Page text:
Integrating time-series hydroacoustics and video observations for detecting changes in benthic habitats
Rattray, A and Ierodiaconou, D and Monk, J and Laurenson, L and Quinn, G, Integrating time-series hydroacoustics and video observations for detecting changes in benthic habitats, GEOHAB 2011 Program, 03-06 May, Helsinski, Finland (2011) [Conference Extract]
Microsoft Word (Integrating time-series hydroacoustics and video observations for detecting changes in benthic habitats) Pending copyright assessment - Request a copy 1Mb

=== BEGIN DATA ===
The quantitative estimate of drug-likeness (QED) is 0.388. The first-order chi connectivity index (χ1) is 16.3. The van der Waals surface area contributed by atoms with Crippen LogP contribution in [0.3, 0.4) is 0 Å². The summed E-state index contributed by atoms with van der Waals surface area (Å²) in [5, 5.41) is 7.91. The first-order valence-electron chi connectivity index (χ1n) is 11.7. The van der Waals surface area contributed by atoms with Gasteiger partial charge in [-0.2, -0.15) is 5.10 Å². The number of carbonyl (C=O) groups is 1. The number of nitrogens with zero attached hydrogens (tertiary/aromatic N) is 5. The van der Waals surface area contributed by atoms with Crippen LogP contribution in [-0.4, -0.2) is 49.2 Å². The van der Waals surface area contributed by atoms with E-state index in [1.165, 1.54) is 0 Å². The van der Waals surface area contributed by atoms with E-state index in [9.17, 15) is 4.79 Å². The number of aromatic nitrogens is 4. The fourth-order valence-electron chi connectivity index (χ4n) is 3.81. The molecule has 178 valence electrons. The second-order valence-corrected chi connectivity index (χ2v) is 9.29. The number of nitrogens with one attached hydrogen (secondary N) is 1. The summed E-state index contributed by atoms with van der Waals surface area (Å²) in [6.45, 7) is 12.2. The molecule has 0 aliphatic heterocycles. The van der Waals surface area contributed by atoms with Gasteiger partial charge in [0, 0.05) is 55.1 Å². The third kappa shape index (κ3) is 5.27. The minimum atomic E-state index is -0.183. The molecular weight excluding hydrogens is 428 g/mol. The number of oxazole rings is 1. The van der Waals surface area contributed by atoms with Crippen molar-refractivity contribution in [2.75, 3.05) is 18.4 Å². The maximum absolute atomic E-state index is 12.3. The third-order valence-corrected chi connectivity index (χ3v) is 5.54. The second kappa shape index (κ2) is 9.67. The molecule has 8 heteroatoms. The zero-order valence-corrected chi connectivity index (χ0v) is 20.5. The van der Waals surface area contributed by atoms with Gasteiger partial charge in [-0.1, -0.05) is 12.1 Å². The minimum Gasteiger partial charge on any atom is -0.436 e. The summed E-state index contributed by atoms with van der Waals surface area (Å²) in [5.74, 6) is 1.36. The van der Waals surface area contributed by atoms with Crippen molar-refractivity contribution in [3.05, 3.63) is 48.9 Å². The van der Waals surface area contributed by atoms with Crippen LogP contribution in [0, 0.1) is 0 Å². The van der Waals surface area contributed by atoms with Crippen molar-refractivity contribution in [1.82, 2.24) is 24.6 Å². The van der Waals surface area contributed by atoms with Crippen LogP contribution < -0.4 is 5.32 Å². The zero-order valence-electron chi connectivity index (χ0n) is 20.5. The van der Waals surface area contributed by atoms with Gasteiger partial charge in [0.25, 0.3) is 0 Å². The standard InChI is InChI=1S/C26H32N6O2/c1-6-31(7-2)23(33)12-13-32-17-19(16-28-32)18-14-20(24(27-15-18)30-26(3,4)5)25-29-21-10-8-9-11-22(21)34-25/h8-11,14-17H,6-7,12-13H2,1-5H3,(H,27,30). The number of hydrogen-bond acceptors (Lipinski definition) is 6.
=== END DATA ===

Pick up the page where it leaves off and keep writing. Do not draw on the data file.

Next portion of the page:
The ability to quantify change in marine benthic habitats must be considered a key goal of marine habitat mapping activities. Changes in distribution of distinct suites of benthic biological species may occur as a result of natural or human induced processes and these processes may operate at a range of temporal and spatial scales. It is important to understand natural small scale inter-annual patterns of change in order to separate these signals from potential patterns of longer term change. Work to describe these processes of change from an acoustic remote sensing stand point has thus far been limited due to the relatively recent availability of full coverage swath acoustic datasets and cost pressures associated with multiple surveys of the same area. This paper describes the use of landscape transition analysis as a means to differentiate seemingly random patterns of habitat change from systematic signals of habitat transition at a shallow (10-50 m depth) 18 km2 study area on the temperate Australian continental shelf between the years 2006 and 2007. Supervised classifications for each year were accomplished using independently collected high resolution (3m cell-size) multibeam echosounder (MBES) and video-derived reference data. Of the 4 representative biotic classes considered, signals of directional systematic changes were observed to occur between a shallow kelp dominated class, a deep sessile invertebrate dominated class and a mixed class of kelp and sessile invertebrates. These signals of change are interpreted as inter- annual variation in the density and depth related extent of canopy forming kelp species at the site, a phenomenon reported in smaller scale temporal studies of the same species. The methods applied in this study provide a detailed analysis of the various components of the traditional change detection cross tabulation matrix allowing identification of the strongest signals of systematic habitat transitions across broad geographical regions. Identifying clear patterns of habitat change is an important first step in linking these patterns to the processes that drive them.